To the annoyance of some shareholders, Yuexiu Transport Infrastructure (HKG:1052) shares are down a considerable 35% in the last month. The recent drop has obliterated the annual return, with the share price now down 30% over that longer period.
All else being equal, a share price drop should make a stock more attractive to potential investors. While the market sentiment towards a stock is very changeable, in the long run, the share price will tend to move in the same direction as earnings per share. So, on certain occasions, long term focussed investors try to take advantage of pessimistic expectations to buy shares at a better price. One way to gauge market expectations of a stock is to look at its Price to Earnings Ratio (PE Ratio). A high P/E ratio means that investors have a high expectation about future growth, while a low P/E ratio means they have low expectations about future growth.
How Does Yuexiu Transport Infrastructure’s P/E Ratio Compare To Its Peers?
Yuexiu Transport Infrastructure’s P/E of 5.90 indicates relatively low sentiment towards the stock. If you look at the image below, you can see Yuexiu Transport Infrastructure has a lower P/E than the average (6.6) in the infrastructure industry classification.
Yuexiu Transport Infrastructure’s P/E tells us that market participants think it will not fare as well as its peers in the same industry. While current expectations are low, the stock could be undervalued if the situation is better than the market assumes. You should delve deeper. I like to check if company insiders have been buying or selling.
How Growth Rates Impact P/E Ratios
Probably the most important factor in determining what P/E a company trades on is the earnings growth. If earnings are growing quickly, then the ‘E’ in the equation will increase faster than it would otherwise. And in that case, the P/E ratio itself will drop rather quickly. So while a stock may look expensive based on past earnings, it could be cheap based on future earnings.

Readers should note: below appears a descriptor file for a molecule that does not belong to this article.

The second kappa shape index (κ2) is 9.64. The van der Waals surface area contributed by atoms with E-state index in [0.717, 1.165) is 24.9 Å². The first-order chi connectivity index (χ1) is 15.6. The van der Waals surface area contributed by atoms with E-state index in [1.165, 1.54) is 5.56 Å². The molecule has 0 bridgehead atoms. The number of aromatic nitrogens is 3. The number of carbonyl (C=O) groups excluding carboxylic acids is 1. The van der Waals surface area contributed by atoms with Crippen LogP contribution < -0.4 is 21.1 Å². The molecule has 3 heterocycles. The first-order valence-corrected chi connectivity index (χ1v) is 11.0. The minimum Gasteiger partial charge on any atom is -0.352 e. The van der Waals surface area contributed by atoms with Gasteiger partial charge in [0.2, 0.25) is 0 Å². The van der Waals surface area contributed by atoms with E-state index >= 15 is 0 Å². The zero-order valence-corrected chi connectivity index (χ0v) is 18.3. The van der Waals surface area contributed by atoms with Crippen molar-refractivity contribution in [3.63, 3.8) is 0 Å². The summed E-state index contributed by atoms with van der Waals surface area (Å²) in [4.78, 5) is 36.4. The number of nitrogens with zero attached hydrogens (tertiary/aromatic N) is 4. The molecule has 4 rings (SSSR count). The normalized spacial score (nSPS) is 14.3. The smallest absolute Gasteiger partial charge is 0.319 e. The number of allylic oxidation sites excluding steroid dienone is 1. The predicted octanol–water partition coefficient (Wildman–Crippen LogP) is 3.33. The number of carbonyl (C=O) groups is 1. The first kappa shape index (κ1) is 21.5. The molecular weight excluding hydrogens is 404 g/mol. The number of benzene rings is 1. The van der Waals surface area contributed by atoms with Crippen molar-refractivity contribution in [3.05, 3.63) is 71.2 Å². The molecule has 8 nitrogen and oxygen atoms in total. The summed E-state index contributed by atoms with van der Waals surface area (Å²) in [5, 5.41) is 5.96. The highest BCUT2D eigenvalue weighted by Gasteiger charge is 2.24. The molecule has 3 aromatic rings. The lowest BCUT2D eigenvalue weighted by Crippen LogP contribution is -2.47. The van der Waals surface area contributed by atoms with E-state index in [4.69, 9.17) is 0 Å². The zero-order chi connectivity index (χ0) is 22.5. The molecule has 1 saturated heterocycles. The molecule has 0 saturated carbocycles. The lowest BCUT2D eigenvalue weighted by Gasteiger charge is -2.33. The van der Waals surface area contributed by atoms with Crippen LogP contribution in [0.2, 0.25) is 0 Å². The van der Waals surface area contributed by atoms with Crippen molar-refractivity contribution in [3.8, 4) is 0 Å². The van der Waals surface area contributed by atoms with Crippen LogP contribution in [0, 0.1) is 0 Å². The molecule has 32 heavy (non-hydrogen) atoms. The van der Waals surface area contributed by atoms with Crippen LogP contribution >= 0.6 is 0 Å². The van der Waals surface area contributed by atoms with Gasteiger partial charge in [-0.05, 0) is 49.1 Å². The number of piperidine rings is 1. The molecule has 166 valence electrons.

Yuexiu Transport Infrastructure’s earnings per share grew by 7.9% in the last twelve months. And it has bolstered its earnings per share by 13% per year over the last five years.
Don’t Forget: The P/E Does Not Account For Debt or Bank Deposits
Don’t forget that the P/E ratio considers market capitalization. In other words, it does not consider any debt or cash that the company may have on the balance sheet. The exact same company would hypothetically deserve a higher P/E ratio if it had a strong balance sheet, than if it had a weak one with lots of debt, because a cashed up company can spend on growth.
Such expenditure might be good or bad, in the long term, but the point here is that the balance sheet is not reflected by this ratio.
Yuexiu Transport Infrastructure’s Balance Sheet
Yuexiu Transport Infrastructure’s net debt is considerable, at 233% of its market cap. This level of debt justifies a relatively low P/E, so remain cognizant of the debt, if you’re comparing it to other stocks.
The Bottom Line On Yuexiu Transport Infrastructure’s P/E Ratio
Yuexiu Transport Infrastructure trades on a P/E ratio of 5.9, which is below the HK market average of 8.9. The meaningful debt load is probably contributing to low expectations, even though it has improved earnings recently. What can be absolutely certain is that the market has become more pessimistic about Yuexiu Transport Infrastructure over the last month, with the P/E ratio falling from 9.1 back then to 5.9 today. For those who prefer invest in growth, this stock apparently offers limited promise, but the deep value investors may find the pessimism around this stock enticing.
Investors have an opportunity when market expectations about a stock are wrong. If the reality for a company is not as bad as the P/E ratio indicates, then the share price should increase as the market realizes this. So this free visualization of the analyst consensus on future earnings could help you make the right decision about whether to buy, sell, or hold.
Of course, you might find a fantastic investment by looking at a few good candidates. So take a peek at this free list of companies with modest (or no) debt, trading on a P/E below 20.
If you spot an error that warrants correction, please contact the editor at email@example.com. This article by Simply Wall St is general in nature. It does not constitute a recommendation to buy or sell any stock, and does not take account of your objectives, or your financial situation. Simply Wall St has no position in the stocks mentioned.
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